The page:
SPECIAL OFFER: - Limited Time Only!
(The ad below will not display on your printed page)

Free Year + Free Gift! Order NOW and get 1 FREE YEAR of Wood® Magazine! PLUS you'll get our Great Projects for Your Shop guide instantly! That's 2 full years (14 issues) for the 1-year-rate – just $28.00. This is a limited-time offer, so HURRY!
(U.S. orders only) (Click here for Canadian orders)


First Name:

Last Name:





100% Money-Back Guarantee: You must be pleased, or you may cancel any time during the life of your subscription and receive a refund on any unserved issues – no questions asked. Wood® Magazine is currently published 7 times annually – subject to change without notice. Double issues may be published, which count as 2 issues. Applicable sales tax will be added. E-mail address required to access your account and member benefits online. We will not share your e-mail address with anyone. Click here to view our privacy policy.
Wood Magazine

Savvy finishing solutions


Hang ?em high and let ?em dry
Hang 'em high and let 'em dry

During a recent remodeling project, I had 22 pieces of 8'-long molding to clear-finish. Instead of laying them out on sawhorses to dry, which has previously left me with dust nibs in the poly-urethane finish, I decided to hang it up for the day (the molding, that is).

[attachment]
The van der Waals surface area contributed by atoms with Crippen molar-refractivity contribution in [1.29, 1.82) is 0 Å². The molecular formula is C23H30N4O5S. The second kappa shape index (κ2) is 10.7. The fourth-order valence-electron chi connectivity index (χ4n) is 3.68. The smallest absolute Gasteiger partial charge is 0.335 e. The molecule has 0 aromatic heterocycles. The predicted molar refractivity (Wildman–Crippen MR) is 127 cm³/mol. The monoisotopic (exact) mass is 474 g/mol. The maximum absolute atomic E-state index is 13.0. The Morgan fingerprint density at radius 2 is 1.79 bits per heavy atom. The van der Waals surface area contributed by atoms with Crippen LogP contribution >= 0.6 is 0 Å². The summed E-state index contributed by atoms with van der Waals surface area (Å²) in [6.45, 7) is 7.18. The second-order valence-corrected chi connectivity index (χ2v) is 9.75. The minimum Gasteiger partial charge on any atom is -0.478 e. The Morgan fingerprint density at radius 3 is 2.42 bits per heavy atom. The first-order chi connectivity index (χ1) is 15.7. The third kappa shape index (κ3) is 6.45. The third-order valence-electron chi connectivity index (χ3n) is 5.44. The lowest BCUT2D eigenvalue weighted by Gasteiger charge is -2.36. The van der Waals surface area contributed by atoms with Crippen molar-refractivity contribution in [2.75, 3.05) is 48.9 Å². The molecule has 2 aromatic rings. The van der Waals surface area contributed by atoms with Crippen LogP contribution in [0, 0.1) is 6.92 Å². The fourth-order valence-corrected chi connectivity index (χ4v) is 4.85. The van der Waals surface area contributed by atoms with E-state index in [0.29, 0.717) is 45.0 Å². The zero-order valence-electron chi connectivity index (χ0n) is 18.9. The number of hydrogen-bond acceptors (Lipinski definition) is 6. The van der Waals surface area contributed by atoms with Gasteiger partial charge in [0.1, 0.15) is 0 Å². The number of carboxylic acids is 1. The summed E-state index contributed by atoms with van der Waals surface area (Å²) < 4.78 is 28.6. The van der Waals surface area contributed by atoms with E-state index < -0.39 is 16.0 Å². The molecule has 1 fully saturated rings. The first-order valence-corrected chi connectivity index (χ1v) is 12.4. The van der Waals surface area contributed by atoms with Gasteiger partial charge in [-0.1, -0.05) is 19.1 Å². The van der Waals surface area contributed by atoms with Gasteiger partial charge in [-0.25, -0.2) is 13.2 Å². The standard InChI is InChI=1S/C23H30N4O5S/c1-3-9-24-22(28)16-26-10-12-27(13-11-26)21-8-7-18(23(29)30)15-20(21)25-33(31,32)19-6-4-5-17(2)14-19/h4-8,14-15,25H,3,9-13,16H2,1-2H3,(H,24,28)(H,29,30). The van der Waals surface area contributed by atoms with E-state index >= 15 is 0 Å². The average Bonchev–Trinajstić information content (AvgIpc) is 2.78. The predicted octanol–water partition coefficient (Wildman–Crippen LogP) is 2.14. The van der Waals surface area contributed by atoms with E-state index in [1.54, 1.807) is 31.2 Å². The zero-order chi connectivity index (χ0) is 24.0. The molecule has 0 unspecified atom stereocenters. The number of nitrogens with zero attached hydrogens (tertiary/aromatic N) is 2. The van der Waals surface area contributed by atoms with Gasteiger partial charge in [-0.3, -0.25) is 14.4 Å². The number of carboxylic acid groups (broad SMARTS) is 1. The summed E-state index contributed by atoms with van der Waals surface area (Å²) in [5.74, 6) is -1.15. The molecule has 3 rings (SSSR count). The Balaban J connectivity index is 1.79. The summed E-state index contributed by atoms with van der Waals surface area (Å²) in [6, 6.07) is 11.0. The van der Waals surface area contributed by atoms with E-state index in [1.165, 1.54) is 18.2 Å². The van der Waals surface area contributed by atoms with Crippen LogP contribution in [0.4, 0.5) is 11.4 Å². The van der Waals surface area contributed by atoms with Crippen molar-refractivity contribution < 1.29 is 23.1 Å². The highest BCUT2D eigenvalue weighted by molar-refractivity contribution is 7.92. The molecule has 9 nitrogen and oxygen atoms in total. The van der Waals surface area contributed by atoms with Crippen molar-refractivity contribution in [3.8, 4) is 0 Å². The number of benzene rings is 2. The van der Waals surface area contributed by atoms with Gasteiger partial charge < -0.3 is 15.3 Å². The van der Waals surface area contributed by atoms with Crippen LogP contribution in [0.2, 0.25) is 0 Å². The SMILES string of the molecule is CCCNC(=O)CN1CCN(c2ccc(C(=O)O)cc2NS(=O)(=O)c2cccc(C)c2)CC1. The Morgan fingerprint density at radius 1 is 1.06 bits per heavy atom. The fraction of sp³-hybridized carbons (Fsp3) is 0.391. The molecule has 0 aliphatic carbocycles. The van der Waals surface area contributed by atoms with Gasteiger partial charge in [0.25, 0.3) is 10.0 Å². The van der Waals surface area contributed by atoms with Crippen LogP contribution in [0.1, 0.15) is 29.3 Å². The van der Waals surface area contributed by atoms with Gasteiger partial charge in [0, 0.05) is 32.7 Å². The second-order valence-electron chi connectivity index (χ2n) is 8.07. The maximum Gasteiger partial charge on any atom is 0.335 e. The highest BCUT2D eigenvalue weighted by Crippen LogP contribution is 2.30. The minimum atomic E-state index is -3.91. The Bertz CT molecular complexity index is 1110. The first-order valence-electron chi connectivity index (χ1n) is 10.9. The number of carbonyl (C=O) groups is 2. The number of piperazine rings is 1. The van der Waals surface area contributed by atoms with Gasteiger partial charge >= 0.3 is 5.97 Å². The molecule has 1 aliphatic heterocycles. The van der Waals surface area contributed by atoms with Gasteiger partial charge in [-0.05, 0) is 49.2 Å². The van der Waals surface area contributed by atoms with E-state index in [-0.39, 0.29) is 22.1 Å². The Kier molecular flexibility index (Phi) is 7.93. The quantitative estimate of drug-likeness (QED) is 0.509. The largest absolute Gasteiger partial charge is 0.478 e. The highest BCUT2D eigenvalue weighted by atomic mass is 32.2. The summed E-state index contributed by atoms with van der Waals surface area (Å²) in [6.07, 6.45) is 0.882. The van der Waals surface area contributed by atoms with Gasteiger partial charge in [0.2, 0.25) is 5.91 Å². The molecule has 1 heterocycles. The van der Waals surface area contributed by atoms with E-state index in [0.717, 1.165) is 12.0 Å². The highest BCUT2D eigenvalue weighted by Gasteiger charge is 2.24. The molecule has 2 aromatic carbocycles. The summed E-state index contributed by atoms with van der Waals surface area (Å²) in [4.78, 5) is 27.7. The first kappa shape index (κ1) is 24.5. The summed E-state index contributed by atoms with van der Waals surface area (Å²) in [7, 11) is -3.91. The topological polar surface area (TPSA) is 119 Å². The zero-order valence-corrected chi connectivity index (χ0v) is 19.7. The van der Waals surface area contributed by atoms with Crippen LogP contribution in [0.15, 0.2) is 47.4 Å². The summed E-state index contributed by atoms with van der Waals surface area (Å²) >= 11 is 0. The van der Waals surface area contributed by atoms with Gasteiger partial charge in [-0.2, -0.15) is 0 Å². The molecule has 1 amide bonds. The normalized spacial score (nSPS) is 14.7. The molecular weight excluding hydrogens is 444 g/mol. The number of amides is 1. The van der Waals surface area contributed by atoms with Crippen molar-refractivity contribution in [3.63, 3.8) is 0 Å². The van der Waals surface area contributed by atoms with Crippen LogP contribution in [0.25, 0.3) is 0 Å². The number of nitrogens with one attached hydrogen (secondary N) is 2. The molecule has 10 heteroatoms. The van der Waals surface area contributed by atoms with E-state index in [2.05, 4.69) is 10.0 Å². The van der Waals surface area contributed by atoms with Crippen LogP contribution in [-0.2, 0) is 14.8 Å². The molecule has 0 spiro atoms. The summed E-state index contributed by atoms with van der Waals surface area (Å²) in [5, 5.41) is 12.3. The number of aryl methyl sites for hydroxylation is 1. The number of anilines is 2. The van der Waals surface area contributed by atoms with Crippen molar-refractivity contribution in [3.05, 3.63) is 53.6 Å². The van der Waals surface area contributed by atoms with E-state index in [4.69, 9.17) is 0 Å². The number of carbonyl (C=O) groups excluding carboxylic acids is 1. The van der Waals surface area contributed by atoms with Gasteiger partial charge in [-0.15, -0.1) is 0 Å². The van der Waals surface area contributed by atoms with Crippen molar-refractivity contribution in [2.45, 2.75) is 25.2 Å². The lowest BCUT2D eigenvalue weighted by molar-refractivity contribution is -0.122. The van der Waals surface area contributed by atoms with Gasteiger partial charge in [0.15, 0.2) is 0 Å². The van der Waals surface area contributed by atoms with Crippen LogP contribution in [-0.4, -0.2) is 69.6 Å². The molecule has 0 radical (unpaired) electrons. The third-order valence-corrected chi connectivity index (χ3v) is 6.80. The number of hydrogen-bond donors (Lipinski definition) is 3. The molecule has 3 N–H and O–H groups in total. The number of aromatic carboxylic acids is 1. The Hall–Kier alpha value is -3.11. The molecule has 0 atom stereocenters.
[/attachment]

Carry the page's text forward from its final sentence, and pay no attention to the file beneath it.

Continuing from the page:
I started by making a drying rack from a 3/4x3" strip of scrapwood about 4' long. Using my tablesaw, I cut a 1/4" groove 1/8" deep along the length of the rack, as shown in the drawing at right. I then set my tablesaw blade for a 1 1/4"-deep cut and cut kerfs spaced every inch along the rack. Finally, I screwed the drying rack to a ceiling joist in my shop.

Before applying finish to the molding, I tacked a 3d box nail into the end of each piece. I then brushed on the finish and hung the molding strips on the drying rack. (The shank of the nail fits into the kerf on the drying rack, and the groove holds the nailhead to keep the molding from sliding out.)

Hanging the molding while it dries leaves no horizontal surfaces to catch dust, and I ended up with very few nibs in the finish. As a big bonus, all of that molding took up little space in my shop while it dried.

--Dan Theisen, Racine, Wis.

Drop-Down Drying Rack Woodworking Plan

Wood Magazine